The special collection on Smart Cities: Infrastructure, Air Quality, Disaster Response, and Data Management is available in the ASCE Library ( advancements in information and computer technologies (ICTs) offer unprecedented opportunities for realizing the concept of smart cities. These developments, which include vehicle autonomy and connectivity and smart data governance and security, open new opportunities for society to address long-standing infrastructure-related problems including infrastructure degradation, greenhouse gas emissions, response to disaster, and management of increasingly massive data related to transportation infrastructure. Other elements of smart cities include active transportation, enhanced access to destination, and equity.This special collection features work on a variety of topics that are centered around the concept of smart cities applied to civil engineering systems. The collection provides a forum for presenting and discussing innovative research work that addresses these directions. It also crystallizes some current thinking and future directions regarding the pursuit of smart city initiatives to address some of society’s persistent problems. Some of the articles in this special collection were presented at the 2019 International Conference on Smart Cities (ICSC) organized by iSMARTi that took place in Seoul, Korea.Balasubramani et al. (2020) propose a smart data management protocol to convert infrastructure maps from legacy computer-aided design (CAD) formats to geographic information systems (GIS), including procedures to ensure data integrity via a machine-learning algorithm, to track urban infrastructure evolution and to combine GIS infrastructure maps with other data sets for optimal scheduling of asset repair. This is a critical capability that is required by most metropolitan agencies worldwide that currently seek efficient and effective ways to infuse smart management of their data and infrastructure.Saeed et al. (2021) recognize that highway agencies seek knowledge of the infrastructure changes needed for connected and automated vehicle (CAV) operations. That way, the agencies will be better informed to incorporate this technological transformation into their long-range plans and budgets. This article presents preliminary results of ongoing research that developed a classification of roadway infrastructure and discusses the challenges and opportunities that highway agencies will likely encounter as they prepare their infrastructure for the CAV era. The authors also discuss the related issues of CAV market penetration and level of autonomy trends during the CAV transition period.Feng et al. (2021) present a methodology that could be used by operators of personal transport units (PTUs) to balance the locational demand and supply of PTUs in a city in order to mitigate excessive surpluses or deficits at PTU pickup stations. As a smart transport strategy, the use of PTUs by travelers represents active and healthy transport and it promotes ease of personal movement and access to destinations. The article’s methodology combines discrete wavelet transform and artificial neural network techniques to predict the demand at PTU stations, and it uses a three-step mathematical program for PTU supply vehicle routing and PTU repositioning such that the weighted total travel costs and unmet user demand are minimized.Despite the popularity of the concept of smart cities, much work remains to be done to operationalize the concept. The articles in this special collection demonstrate potential to leverage advancements in ICTs toward this goal, but the journey has only just begun.References Balasubramani, B. S., M. Badhrudeen, S. Derrible, and I. Cruz. 2020. “Smart data management of urban infrastructure using geographic information systems.” J. Infrastruct. Syst. 26 (4): 06020002. Feng, J., S. Chen, Z. Ye, M. Miralinaghi, S. Labi, and J. Chai. 2021. “Repositioning shared urban personal transport units: Considerations of travel cost and demand uncertainty.” J. Infrastruct. Syst. 27 (3): 04021011. Saeed, T. U., B. N. T. Alabi, and S. Labi. 2021. “Preparing road infrastructure to accommodate connected and automated vehicles: System-level perspective.” J. Infrastruct. Syst. 27 (1): 06020003.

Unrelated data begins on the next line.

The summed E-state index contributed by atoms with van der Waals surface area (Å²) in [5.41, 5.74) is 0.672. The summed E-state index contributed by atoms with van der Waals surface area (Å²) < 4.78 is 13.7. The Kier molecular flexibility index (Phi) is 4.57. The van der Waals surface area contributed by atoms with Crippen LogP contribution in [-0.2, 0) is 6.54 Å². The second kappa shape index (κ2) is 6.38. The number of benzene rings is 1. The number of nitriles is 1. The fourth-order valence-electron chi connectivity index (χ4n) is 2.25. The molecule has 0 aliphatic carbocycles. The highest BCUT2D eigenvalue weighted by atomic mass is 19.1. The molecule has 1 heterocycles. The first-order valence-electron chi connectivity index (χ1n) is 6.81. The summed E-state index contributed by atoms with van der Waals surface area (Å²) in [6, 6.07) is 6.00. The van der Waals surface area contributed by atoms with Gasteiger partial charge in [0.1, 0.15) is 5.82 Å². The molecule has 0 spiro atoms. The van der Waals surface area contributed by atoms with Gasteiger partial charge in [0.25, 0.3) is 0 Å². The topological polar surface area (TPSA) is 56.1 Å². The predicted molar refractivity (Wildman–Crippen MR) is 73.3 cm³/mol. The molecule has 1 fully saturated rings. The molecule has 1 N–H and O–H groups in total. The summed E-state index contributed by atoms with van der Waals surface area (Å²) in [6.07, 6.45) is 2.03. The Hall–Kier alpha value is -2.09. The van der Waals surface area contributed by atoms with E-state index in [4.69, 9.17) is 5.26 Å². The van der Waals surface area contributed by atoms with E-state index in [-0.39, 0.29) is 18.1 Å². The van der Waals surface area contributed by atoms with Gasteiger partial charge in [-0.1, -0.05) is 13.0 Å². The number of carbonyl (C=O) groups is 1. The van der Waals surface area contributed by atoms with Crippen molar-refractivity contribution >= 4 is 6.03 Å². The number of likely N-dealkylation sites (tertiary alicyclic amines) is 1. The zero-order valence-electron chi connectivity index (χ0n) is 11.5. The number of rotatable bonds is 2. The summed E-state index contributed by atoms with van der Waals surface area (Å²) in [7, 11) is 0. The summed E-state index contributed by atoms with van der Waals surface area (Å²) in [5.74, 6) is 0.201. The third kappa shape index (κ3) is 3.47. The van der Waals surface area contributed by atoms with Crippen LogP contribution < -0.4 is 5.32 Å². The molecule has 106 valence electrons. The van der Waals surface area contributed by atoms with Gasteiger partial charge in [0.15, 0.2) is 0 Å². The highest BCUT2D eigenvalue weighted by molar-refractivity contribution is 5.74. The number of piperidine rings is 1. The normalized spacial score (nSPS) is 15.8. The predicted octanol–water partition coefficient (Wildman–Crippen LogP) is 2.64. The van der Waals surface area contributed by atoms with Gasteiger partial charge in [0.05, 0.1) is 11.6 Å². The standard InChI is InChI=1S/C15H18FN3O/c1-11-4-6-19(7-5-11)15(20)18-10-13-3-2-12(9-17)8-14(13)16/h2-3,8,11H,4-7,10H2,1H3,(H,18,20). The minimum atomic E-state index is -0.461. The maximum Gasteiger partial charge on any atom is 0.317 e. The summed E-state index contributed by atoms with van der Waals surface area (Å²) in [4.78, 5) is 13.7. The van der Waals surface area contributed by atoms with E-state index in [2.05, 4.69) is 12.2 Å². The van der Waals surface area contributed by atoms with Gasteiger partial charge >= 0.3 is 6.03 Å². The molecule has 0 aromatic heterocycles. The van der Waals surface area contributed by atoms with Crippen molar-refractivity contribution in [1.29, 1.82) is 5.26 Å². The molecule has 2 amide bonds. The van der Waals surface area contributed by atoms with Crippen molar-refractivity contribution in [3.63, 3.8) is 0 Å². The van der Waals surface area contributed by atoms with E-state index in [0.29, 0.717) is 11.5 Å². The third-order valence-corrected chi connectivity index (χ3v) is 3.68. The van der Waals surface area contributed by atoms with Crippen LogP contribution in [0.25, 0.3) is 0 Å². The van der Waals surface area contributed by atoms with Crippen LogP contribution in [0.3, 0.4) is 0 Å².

Source link

Leave a Reply

Your email address will not be published. Required fields are marked *